Finally, the contest for attorney general features four candidates: Chesterfield County Supervisor Leslie Haley, Del. Jason Miyare, 2017 candidate Chuck Smith, and attorney Jack White. This is the only statewide office involving a Democratic incumbent who’s seeking re-election, though Attorney General Mark Herring faces a competitive primary challenge on June 8 from Del. Jay Jones.
● MO-Sen: Two unnamed Republican operatives tell Morning Consult that GOP Rep. Vicky Hartzler “is likely to declare her candidacy soon” for Missouri’s open Senate seat, though they didn’t offer a specific timetable, and the word “soon” means different things to different people (including, in our experience, “never”). Meanwhile, Democratic state Sen. Brian Williams says he’ll announce a decision “this summer after the legislative session ends.” That’s a big window, though, since the session wraps in just a week.
● NC-Sen: EMILY’s List, which has a history of spending considerable sums to help some of its most prominent candidates, has endorsed former state Supreme Court Chief Justice Cheri Beasley in her quest for the Democratic nomination for Senate in North Carolina.
● FL-Gov: Democratic state Rep. Anna Eskamani, who said shortly after Election Day that she was considering a run for governor, announced on Thursday that she’ll seek re-election instead.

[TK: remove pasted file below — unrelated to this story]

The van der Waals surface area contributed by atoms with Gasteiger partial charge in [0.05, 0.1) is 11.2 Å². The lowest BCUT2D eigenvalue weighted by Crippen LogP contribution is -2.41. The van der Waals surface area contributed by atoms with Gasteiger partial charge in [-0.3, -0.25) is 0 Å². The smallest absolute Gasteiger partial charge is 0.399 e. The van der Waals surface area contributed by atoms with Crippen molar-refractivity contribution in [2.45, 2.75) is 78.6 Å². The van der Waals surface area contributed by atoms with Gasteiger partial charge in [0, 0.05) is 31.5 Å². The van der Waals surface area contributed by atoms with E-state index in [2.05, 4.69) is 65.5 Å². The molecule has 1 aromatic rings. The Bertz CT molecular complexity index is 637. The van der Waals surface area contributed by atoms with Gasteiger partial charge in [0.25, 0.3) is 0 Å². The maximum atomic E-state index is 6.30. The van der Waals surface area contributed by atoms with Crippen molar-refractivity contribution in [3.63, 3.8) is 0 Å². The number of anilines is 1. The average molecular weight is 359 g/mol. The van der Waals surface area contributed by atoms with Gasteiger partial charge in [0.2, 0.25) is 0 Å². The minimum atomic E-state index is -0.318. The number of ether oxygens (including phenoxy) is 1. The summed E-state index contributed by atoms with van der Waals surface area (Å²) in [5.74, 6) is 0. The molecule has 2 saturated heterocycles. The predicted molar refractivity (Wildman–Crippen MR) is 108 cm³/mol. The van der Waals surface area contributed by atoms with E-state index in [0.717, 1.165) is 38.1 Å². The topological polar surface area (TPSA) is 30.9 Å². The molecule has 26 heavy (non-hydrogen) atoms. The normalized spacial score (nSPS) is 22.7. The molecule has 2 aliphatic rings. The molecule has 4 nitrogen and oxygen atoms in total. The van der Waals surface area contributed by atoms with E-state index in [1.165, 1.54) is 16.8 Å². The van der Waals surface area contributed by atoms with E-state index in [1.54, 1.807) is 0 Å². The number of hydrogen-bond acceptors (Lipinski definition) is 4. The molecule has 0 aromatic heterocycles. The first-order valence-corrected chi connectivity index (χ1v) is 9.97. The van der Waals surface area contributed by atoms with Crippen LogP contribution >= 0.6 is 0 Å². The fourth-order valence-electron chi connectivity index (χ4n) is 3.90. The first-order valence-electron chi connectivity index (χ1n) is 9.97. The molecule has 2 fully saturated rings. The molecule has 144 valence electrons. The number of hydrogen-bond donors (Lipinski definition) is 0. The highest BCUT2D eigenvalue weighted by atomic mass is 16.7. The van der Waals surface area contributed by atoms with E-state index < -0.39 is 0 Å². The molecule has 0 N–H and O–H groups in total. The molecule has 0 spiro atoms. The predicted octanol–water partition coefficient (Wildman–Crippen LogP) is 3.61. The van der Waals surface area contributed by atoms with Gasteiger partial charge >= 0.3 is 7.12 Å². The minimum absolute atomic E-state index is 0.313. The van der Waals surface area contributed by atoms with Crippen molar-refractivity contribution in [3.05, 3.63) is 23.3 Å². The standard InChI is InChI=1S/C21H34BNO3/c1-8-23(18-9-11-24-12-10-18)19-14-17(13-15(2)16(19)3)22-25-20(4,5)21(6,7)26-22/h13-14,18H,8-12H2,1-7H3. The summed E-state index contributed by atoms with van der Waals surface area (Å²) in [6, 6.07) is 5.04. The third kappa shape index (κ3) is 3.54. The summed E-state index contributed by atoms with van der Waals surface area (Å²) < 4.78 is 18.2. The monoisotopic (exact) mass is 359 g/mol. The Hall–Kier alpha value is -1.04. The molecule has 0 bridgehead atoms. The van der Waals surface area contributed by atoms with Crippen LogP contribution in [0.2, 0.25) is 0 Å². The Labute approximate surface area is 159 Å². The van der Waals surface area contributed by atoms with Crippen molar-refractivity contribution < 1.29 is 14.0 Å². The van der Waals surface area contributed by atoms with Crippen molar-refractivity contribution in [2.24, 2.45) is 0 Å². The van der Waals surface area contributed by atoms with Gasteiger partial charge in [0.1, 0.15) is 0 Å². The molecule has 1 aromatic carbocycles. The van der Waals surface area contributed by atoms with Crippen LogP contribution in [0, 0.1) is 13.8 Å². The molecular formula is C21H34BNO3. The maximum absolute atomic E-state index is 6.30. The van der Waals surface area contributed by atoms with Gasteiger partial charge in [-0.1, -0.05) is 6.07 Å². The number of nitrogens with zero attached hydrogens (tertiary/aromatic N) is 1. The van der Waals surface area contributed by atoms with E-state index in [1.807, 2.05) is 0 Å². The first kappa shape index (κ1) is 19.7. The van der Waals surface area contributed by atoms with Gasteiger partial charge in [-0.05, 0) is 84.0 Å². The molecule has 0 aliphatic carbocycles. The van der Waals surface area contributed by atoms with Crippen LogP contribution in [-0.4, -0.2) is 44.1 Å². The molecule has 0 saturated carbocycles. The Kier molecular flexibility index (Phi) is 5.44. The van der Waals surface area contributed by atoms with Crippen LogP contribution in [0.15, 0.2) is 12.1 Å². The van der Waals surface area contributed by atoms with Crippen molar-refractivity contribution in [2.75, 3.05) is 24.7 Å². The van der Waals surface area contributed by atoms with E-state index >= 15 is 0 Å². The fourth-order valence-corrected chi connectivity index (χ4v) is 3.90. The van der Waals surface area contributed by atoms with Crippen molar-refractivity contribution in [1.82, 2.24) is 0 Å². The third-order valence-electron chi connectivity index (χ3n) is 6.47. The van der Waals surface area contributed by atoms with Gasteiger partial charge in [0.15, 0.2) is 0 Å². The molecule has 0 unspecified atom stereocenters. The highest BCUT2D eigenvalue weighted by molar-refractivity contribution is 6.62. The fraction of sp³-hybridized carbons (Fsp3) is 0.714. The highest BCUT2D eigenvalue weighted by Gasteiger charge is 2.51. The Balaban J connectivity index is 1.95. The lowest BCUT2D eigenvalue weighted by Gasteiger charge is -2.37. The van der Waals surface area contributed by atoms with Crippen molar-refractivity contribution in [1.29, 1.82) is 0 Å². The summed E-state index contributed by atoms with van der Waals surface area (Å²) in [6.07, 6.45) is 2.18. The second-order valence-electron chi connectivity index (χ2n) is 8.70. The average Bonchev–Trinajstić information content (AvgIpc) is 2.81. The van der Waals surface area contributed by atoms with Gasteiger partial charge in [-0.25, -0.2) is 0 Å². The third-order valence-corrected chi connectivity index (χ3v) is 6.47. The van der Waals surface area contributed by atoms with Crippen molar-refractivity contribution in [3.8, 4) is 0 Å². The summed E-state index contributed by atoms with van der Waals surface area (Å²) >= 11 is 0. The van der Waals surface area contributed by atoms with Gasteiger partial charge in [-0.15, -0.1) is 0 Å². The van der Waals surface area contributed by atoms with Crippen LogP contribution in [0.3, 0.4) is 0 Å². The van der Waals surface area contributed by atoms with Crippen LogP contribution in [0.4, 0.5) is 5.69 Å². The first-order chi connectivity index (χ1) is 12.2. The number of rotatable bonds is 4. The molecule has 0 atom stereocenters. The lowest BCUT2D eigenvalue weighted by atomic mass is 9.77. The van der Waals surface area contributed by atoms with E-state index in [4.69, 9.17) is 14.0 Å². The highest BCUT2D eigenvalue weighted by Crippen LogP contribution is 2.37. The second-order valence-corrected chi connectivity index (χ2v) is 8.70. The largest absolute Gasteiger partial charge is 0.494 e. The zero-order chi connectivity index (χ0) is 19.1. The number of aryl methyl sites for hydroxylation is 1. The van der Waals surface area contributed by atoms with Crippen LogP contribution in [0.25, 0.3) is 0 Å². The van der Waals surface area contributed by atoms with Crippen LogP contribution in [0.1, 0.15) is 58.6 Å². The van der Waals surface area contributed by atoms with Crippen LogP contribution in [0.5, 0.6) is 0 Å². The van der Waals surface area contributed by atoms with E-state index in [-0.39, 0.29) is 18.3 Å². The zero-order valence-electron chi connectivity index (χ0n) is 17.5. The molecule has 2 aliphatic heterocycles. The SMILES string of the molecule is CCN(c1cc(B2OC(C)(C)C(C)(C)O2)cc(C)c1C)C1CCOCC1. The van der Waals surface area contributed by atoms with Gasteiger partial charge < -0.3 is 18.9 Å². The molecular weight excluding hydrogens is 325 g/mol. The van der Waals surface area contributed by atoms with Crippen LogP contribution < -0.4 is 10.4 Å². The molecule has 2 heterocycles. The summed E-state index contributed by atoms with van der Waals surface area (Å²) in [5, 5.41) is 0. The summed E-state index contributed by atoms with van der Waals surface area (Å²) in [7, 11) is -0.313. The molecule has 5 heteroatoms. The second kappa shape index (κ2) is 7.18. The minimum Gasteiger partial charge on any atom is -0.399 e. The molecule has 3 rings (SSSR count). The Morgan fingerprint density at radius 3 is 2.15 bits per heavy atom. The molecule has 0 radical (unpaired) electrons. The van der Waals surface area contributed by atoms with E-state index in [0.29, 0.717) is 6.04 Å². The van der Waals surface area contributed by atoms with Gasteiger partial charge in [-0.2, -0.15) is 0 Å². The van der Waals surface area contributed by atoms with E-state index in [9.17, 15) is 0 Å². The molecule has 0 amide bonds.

● MD-Gov: Baltimore County Executive John Olszewski has decided to take a pass on seeking the Democratic nomination for governor next year and says that he will instead run for a second term in his current post.
● NH-Gov: In a broader piece about Democratic retirements from the House due in part to concerns about redistricting, the New York Times suggests that sophomore Rep. Chris Pappas could run for governor if New Hampshire Republicans make his 1st Congressional District redder. There’s no word from Pappas himself, however.
● OH-11: Candidate filing closed Wednesday for the special election to succeed Marcia Fudge, who resigned in March to become secretary of the Department of Housing and Urban Development, and a list of contenders is available here. This majority-Black constituency, which stretches from East Cleveland south to Akron, backed Joe Biden 80-19, and the winner of the Aug. 3 Democratic primary should have no trouble in the Nov. 2 general election.